The DMA includes a list of competition requirements for large platforms, so called “gatekeepers”, that have a monopoly-like status. The regulations aim to strengthen smaller competitors and prevent the large gatekeepers from using their dominance to impose practices perceived as unfair. They would neither be allowed to exclusively pre-install their own applications, nor to force other operating system developers or hardware manufacturers to have programs pre-installed exclusively by the gatekeeper’s company. In addition, preventing users from uninstalling included applications would be prohibited. Other common measures of self-preference would also be prohibited. For example, gatekeepers would no longer be allowed to use data generated by their services for their own commercial activities without also making the information available to other commercial users. If a provider wanted to merge data generated by different portals, he would have to obtain explicit consent from users to do so.

The publication of the DSA and the DMA is the next step in the European Commission’s 2020 European strategy for data, following the proposal of the Data Governance Act in November. Like the Data Governance Act, the DSA and DMA aim to push back the dominance of tech giants, particularly those from the U.S. and China, while promoting competition.

EU Commission proposes “Data Governance Act”

27. November 2020

The European Commission (“EC”) aims for an ecosystem of cheap, versatile, and secure EU-internal data transfers, so data transfers into non-EU-regions are less needed. For this goal, the EC proposed the “Data Governance Act” on November 25th, as a part of its “2020 European strategy for data“.  These strategies are intended in order to open up new ways of sharing data that is collected by companies and the public sector, or freely shared by individuals, while increasing public trust in data sharing by implementing several measures, such as establishing “data sharing intermediaries”. Combined with the Gaia-X project and several measures to follow, the Data Governance Act sets the basis to create a domestic data market that offers more efficiency of data transfers to the businesses, while also ensuring that GDPR standards are preserved. Key industries in the focus of this agenda are the agricultural, environmental, energy, finance, healthcare and mobility sectors as well as public administration.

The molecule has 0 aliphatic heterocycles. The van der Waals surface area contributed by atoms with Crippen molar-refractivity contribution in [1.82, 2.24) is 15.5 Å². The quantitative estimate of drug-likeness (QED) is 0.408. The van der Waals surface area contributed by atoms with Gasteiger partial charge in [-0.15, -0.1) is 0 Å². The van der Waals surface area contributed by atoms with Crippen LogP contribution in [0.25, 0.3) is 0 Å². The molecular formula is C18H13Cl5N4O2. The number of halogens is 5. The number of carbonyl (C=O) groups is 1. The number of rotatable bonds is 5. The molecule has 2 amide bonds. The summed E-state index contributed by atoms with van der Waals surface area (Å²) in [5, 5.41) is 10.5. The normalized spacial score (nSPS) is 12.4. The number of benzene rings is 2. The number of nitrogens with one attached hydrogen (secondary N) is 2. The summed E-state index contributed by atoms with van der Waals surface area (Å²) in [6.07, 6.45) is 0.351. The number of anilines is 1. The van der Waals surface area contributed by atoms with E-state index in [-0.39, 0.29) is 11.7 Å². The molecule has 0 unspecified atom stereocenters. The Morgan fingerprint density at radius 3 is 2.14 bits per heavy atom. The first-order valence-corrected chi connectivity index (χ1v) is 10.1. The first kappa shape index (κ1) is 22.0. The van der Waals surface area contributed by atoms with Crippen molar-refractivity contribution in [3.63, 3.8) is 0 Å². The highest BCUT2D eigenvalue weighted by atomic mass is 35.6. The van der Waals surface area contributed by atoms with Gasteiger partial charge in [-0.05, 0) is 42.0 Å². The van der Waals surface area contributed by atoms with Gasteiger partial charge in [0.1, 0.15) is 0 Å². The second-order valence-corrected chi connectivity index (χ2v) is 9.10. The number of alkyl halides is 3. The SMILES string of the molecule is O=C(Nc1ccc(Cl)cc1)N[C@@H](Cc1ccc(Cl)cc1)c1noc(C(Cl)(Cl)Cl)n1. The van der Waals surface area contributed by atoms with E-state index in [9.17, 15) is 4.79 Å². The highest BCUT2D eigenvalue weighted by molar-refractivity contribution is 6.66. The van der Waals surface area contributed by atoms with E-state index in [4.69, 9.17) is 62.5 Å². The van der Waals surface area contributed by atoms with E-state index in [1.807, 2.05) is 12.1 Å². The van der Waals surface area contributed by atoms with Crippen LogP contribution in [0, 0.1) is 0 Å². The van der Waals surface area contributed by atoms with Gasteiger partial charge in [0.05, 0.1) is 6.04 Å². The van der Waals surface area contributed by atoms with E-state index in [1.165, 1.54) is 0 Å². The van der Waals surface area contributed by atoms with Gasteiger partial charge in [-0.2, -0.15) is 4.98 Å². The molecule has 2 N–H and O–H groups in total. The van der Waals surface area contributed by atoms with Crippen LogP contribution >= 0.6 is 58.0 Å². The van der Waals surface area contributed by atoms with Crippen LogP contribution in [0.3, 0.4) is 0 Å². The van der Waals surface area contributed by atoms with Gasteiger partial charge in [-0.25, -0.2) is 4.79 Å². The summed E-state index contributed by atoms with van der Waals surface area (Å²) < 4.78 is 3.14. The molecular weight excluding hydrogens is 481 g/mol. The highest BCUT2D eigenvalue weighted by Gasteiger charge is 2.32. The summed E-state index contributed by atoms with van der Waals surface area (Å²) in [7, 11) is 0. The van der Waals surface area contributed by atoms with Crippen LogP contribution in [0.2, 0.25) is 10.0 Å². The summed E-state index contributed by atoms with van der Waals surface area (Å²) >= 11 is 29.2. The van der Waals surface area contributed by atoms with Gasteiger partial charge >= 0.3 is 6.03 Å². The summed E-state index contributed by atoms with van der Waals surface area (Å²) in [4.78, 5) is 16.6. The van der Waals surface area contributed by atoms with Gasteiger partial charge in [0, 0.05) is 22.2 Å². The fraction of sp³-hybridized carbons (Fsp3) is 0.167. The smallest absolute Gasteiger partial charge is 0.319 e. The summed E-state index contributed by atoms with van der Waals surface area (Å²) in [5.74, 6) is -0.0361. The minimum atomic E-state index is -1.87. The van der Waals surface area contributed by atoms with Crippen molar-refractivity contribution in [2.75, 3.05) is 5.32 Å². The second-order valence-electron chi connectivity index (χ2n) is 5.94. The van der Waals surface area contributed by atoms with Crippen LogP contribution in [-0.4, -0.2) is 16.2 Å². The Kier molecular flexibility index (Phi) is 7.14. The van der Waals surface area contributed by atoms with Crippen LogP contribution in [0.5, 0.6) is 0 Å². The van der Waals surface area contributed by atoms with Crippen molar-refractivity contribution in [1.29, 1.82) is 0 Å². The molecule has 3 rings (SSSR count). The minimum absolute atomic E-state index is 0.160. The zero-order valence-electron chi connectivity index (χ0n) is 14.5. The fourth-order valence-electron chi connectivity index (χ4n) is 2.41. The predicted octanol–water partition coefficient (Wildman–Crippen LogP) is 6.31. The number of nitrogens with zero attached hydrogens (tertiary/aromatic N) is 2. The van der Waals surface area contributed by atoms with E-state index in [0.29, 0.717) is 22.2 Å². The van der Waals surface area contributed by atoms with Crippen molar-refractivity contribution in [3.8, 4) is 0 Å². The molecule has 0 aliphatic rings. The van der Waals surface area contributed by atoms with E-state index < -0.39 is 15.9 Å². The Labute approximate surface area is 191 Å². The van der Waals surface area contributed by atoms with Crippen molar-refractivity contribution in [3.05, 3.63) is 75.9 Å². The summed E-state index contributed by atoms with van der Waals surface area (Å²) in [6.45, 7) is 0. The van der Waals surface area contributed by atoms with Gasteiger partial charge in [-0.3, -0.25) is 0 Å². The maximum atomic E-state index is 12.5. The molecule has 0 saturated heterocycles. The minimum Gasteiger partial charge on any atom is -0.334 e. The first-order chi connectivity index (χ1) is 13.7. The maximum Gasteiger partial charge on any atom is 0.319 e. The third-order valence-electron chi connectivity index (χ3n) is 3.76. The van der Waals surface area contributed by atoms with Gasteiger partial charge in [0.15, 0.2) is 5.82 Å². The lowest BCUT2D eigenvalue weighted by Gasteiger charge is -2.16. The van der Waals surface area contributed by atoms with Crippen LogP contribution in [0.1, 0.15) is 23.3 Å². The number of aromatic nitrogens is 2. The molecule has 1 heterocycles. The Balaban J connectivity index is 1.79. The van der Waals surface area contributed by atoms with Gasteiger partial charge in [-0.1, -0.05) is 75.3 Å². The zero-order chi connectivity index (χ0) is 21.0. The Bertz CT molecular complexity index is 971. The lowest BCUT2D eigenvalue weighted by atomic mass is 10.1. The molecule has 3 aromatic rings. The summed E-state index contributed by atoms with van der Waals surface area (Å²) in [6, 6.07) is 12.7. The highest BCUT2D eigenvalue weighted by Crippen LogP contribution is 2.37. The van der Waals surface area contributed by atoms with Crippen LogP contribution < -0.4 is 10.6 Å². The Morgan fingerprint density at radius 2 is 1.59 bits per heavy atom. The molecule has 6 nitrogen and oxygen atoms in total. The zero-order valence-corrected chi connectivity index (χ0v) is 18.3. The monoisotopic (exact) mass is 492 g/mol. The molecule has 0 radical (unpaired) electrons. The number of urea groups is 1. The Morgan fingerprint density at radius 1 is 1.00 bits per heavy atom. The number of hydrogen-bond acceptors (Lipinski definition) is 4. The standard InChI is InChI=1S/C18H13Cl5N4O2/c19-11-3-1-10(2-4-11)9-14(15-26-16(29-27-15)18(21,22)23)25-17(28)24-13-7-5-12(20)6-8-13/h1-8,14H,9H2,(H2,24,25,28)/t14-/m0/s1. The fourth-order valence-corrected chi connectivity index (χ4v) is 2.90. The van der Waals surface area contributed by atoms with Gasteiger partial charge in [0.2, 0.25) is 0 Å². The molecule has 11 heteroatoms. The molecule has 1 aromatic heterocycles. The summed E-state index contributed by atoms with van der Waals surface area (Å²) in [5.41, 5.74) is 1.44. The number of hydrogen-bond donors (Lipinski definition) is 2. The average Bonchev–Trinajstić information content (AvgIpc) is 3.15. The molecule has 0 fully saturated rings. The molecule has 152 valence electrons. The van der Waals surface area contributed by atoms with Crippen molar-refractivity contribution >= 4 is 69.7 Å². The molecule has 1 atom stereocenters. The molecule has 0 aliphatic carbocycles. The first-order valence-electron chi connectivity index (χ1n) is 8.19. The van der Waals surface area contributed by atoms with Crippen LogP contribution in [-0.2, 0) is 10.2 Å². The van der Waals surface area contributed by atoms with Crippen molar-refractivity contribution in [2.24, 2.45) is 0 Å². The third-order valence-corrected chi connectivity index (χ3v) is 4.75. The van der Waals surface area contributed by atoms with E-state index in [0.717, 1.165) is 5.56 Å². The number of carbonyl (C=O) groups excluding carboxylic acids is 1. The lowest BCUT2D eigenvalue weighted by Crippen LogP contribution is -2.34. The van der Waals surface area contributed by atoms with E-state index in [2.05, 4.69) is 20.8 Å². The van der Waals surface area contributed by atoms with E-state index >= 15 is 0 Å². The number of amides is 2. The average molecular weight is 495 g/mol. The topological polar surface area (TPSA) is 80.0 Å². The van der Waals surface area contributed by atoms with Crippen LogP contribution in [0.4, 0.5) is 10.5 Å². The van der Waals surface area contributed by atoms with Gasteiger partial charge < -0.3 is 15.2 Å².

During her speech presenting the Data Governance Act, Margarethe Vestager, Executive Vice President of the European Commission for A Europe Fit for the Digital Age, said that there are huge amounts of data produced every day, but not put to any productive use. As examples she names road traffic data from GPS, healthcare data that enables better and faster diagnosis, or data tracking heat usage from house sensors. The amount of data produced is only going to increase exponentially in the years to come. Vestager sees a lot of potential in this unused data and states the industry has an interest in using this data, however it lacks the tools to harness it.

EU based neutral data sharing intermediaries, who serve as safe data sharing organizers, are a key factor in this project. Their role is supposed to boost the willingness of sharing personal data whilst preserving the initial owner’s control. Therefore, intermediaries are not allowed to use the data for themselves, but function as neutral third-parties, transferring data between the data holder and the data user. Furthermore, intermediaries are to organize and combine different data in a neutral way, so no company secrets can be abused and the data is only used for the agreed purpose. Before they start operating, intermediates are required to notify the competent authority of their intention to provide data-sharing services.

New laws are going to ensure that sensitive and confidential data – such as intellectual property rights – can be shared and reused, while a legitimate level of protection is maintained. The same applies to data shared by individuals voluntarily. Individuals will be able to share personal data voluntarily in so-called “personal data spaces”. Once businesses will get access to these, they benefit from large amounts of data for low costs, no effort and on short notice. Vestager introduces the example of an individual suffering from a rare illness, who could provide data of his medical tests into such a personal data space, so businesses can use this data to work on treatments. Further examples are improvements in the management of climate change and the development of more precise farming tools.